These timelines are also fantastic for summarizing a project to your teammates or manager, since the flow of one task to another makes it much easier to understand how everything will fit together and progress.
In other words, if you’re less certain of specific dates or want to present a bitesize version of your timeline in a way that’s visually easy to understand, use one of these linear timeline templates.
Business Timeline – Microsoft
Another official Microsoft template for Word, this timeline has many of the same pros and cons as their calendar template for the same program. If you’re looking to give a brief overview of each month over a sentence or two then this timeline is easy to customize and displays its information clearly enough (especially for the ease of use with everything set up for you).
If you’re looking to customize the template beyond the flavor text for each month, it’s not really worth the effort. Again, Word is horrible to use when editing anything other than plain text, so if you need to give a more detailed timeline overview, you’re best using a different template.
Otherwise, it’s easy to use and gets the job done. What more can you ask for?
Basic Chevron Process – Microsoft
I’ve already said that linear timelines are great for presenting milestones or task flows to others, and this chevron template doubles down on that by being a PowerPoint file.
Although a little basic, this timeline is a great starting point for a presentation where you need to show a timeline to others. It’s not overly pretty, and anyone viewing it will probably know that you’ve taken a template and customized it, but for a basic presentation aid you couldn’t ask for a better starting point.
Much like the Word timeline template though, this one is severely lacking in customization options beyond changing the basic bullet points below each month. PowerPoint makes it much easier to edit visual elements (like the individual chevrons) than if you were working on a Word document, but the best way to give more detail to your timeline is to create separate slides to break down each month of your timeline further.
Bubble Chart Timeline Template – Vertex42
Vertex42‘s bubble chart timeline is a little different, as it generates its timeline and visuals from two graphs you can edit in Excel. This is a great template for if you want to add a little flare to your timeline and are willing to have a bit of a tinker with the tables provided to get the results you’re after.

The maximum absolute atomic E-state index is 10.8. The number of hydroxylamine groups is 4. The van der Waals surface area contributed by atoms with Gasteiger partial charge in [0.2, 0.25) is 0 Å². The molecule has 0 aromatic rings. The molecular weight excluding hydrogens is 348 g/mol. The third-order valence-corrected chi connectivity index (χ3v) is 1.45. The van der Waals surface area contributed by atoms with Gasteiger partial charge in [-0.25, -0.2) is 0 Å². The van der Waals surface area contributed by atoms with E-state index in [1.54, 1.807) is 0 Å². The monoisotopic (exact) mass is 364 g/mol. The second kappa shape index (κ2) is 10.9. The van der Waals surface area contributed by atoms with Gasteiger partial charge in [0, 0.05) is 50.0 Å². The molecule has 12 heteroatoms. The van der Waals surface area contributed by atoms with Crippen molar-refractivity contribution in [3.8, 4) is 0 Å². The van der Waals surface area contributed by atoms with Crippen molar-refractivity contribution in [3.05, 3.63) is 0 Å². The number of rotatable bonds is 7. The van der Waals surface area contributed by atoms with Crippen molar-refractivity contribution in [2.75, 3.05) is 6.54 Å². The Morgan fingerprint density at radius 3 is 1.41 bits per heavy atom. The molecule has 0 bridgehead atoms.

With options to change the number, size, and contents of each bubble, along with the X and Y axis positions and the message which springs off each, this is perfect for if you’re looking to produce a more traditional timeline which won’t bore whoever’s viewing it to death. If, however, you’re looking to split a project into tasks, the lack of room for detailed text is a major drawback.
Timeline Template – Template Lab
Template Lab‘s PowerPoint template is a cross between a traditional linear timeline and a project-driven one, in that it uses the linear timeline to give the time scale, and then supplements it with bars showing how long the various phases of a project will take. This makes it useful for managing a team, since everyone can visualize how far along a phase they are and how much time they have let to complete their tasks.
Once again, you won’t be able to give a massive amount of detail for any given phase or task, but for presenting an overview of a project and breaking it down into actionable milestones this is a great visual aid. Plus, with it being PowerPoint, there’s nothing stopping you from expanding on each phase in a new slide.
Timeline Infographic – Microsoft
One of the brighter timeline templates in our lineup, this entry from Microsoft has all of the same pros and cons as other PowerPoint timelines, but its design leans more towards being a visual piece than heavy practical use.
With the scope of the timeline spanning several years and the limited space for more than six highlights, this timeline is more useful for presenting something like the company’s history or milestones than anything at a lower level. That’s not necessarily a bad thing – being able to show the major events in your company’s history is a powerful tool to use with both customers and potential investors – but that does mean this timeline template is less useful in your day-to-day activities.
If you’re looking to summarize your major victories or progress points to a specific person or in a shared document (like an employee handbook) then this is a great start.
Circle Accent Timeline – Microsoft